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Urgent and emergency care
We are developing our approach to assessing and reporting on the quality of urgent and emergency care and our wider strategy on integrated care, care pathways and place-based care.
This is aimed at supporting improvement in urgent and emergency care to give a seamless journey and positive experience for patients. We are exploring how we can assess quality across a local area, by looking at how well providers work together within a local system.
To help us do this, we tested an approach that looked at how care is coordinated between different types of care providers in a local area. We worked with local and national stakeholders to pilot our approach in two areas or ‘localities’.
Our pilot reports
We piloted our approach in two localities:
- Airedale, Wharfedale, Craven and Bradford (Bradford & Airedale SRG)
- South Warwickshire (South Warwickshire SRG)
We looked at the contribution of all services that support people who need urgent and/or emergency care (including NHS 111, A&E departments, ambulance services, GP out-of-hours services, walk-in centres, and GP practices).
We have published a report for each locality about what we found from testing our method. These reports look at how care is coordinated between, and within, care providers. The reports do not reflect any regulatory judgements by CQC. The reports are based on a combination of our findings from fieldwork conducted with a limited sample of local services, patient case tracking and interviews, and discussion groups with people who use and run services. Due to the limited sample of services involved in our pilot fieldwork, the reports do not provide a definitive picture of local performance.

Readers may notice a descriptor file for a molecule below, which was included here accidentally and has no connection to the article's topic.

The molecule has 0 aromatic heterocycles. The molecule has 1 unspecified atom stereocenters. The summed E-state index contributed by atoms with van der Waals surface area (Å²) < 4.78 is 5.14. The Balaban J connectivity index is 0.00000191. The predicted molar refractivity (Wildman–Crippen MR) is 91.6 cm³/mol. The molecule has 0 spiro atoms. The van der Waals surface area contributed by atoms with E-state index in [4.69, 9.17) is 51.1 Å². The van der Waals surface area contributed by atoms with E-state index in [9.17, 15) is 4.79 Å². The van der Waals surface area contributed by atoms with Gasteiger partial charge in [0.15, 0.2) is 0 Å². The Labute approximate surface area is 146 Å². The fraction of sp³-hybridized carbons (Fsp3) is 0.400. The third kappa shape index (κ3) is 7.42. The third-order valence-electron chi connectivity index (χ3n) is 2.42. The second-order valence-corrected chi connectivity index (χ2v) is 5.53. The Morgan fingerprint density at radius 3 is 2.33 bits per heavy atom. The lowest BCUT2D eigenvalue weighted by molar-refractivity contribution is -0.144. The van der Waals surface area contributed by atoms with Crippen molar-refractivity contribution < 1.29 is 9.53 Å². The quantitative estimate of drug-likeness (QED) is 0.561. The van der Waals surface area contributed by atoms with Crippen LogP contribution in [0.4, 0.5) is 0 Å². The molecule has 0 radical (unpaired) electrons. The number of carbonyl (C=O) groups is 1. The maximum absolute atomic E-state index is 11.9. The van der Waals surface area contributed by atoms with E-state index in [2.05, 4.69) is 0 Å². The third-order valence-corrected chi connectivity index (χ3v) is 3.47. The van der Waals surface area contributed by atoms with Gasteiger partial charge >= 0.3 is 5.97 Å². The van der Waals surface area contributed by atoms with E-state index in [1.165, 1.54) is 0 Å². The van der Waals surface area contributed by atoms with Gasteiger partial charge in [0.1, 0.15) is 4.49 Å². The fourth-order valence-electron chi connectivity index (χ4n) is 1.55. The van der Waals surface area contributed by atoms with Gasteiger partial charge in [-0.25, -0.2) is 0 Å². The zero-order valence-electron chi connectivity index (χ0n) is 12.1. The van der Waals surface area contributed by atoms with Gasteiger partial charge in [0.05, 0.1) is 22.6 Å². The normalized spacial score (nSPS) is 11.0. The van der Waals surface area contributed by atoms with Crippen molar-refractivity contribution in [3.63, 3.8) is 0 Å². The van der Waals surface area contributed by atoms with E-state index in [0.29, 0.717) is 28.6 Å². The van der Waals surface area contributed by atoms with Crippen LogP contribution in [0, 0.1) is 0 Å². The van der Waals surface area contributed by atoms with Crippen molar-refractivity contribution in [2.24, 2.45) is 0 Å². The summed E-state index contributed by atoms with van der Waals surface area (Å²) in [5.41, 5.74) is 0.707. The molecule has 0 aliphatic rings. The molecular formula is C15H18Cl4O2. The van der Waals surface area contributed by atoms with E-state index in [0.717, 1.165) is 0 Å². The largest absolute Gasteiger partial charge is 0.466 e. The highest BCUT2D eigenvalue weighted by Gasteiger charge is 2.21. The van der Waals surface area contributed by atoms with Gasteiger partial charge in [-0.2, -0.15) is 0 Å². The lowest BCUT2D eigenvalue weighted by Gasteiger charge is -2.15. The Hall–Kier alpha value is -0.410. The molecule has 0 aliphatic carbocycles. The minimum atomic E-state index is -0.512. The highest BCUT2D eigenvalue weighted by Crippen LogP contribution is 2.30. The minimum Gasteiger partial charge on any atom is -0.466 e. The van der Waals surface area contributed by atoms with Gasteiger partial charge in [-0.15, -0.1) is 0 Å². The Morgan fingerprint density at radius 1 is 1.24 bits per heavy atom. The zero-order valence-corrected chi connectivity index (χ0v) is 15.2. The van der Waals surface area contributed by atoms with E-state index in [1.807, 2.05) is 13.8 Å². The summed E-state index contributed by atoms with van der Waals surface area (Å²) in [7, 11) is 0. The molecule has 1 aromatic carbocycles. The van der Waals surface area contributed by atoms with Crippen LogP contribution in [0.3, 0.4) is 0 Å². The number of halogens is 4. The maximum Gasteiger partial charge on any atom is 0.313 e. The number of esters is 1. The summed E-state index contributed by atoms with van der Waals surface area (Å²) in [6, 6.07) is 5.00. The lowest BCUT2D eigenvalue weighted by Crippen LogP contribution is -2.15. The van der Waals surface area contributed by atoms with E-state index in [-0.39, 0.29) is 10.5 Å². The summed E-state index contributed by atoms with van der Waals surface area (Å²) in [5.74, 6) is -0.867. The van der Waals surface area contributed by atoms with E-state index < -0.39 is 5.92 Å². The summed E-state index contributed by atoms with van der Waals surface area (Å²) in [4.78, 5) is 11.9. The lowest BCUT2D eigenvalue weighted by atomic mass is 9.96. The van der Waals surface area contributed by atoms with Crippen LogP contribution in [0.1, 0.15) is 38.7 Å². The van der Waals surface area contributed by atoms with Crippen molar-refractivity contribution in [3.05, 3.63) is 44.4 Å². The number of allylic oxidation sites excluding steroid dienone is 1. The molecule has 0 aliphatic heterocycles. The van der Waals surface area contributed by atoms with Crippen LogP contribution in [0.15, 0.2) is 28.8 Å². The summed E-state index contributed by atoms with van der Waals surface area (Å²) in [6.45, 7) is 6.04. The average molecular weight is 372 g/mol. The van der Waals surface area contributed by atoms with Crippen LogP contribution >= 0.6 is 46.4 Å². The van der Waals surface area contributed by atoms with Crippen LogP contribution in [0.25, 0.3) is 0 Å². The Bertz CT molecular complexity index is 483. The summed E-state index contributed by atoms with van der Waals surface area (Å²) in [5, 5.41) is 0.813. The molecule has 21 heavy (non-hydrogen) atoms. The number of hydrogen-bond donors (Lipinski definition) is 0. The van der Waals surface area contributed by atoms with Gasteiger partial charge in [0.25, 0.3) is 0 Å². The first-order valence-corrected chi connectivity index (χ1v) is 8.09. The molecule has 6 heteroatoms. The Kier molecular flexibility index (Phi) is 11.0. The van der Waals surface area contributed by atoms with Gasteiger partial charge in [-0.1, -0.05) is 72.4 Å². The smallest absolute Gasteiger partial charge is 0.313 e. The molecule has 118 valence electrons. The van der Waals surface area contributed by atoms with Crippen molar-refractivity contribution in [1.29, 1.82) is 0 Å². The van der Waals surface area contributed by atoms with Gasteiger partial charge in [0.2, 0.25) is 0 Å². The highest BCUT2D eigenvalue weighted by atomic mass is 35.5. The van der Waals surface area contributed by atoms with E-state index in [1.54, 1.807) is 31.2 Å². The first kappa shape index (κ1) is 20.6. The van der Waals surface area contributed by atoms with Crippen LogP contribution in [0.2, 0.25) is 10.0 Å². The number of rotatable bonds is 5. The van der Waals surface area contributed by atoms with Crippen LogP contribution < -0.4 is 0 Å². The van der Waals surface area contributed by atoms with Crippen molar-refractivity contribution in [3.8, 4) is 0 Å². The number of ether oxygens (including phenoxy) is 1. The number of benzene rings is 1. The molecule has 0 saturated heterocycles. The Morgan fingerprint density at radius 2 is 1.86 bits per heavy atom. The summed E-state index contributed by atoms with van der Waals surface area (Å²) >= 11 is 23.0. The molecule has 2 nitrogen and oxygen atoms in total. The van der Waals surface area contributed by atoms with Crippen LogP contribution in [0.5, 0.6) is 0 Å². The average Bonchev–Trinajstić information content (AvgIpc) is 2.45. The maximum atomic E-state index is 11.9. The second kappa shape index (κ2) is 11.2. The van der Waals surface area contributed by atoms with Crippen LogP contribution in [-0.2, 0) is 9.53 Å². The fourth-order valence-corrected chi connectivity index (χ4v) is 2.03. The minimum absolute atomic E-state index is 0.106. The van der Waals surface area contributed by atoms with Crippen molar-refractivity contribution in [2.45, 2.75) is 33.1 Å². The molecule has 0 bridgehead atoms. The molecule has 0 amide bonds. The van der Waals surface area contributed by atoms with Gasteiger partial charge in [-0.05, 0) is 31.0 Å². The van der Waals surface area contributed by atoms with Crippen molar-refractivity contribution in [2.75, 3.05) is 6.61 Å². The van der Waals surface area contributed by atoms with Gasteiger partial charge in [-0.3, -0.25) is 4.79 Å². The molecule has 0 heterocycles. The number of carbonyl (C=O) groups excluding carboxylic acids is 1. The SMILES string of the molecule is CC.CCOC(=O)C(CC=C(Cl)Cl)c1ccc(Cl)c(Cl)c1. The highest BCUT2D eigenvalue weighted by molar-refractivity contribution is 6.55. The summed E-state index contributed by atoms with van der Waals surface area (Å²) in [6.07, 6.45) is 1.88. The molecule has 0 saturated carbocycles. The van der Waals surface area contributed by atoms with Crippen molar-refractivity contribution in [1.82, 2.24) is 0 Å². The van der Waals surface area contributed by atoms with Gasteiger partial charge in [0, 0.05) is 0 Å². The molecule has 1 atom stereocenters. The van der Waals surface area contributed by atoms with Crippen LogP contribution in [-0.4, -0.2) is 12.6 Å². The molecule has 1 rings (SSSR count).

Alongside the findings reports we have published a locality data profile report, which comprises performance data about local providers.
Please note: this was produced primarily to support the fieldwork teams. The data used reflects what was available at the time of writing and as such it is not an up-to-date picture of performance or activity.
What did this pilot assessment look at?
- People’s experiences of urgent and emergency care and clinical outcomes of care
- How the different parts of the urgent and emergency care system coordinate care locally and how they communicate together
- The efficiency and effectiveness of the system (do people receive the right care at the right time?)
How did we carry out the work?
We gathered information both during and before the visit to each locality from members of the SRGs, for example:
- local commissioners and local authorities
- local Healthwatch or similar patient and public groups
- acute hospitals, urgent care centres, ambulance
- GP practices,GP out-of-hours services, and NHS 111 services.
We considered how the urgent and emergency care system is organised and led through the SRG to ensure that it is of high quality and well-coordinated.
We met and spoke with people who had used urgent and emergency care services. We followed their journey through the urgent and emergency system, from initial contact onwards. To help us understand people’s experience as they move through urgent and emergency care services, we followed the journey of two patient groups:
- people aged over 65 who have had a fall that has resulted in harm
- children under the age of five with feverish symptoms.
We also talked to local people about their experiences of urgent and emergency care to ensure that we captured the experiences of different groups.
What happens next?
In line with our 2016-21 strategy, we are evaluating the approach and will make recommendations on how we can include the learning from the pilot approach into our future inspections of urgent and emergency care as part of our overall approach to integrated care.
- Last updated:
- 29 May 2017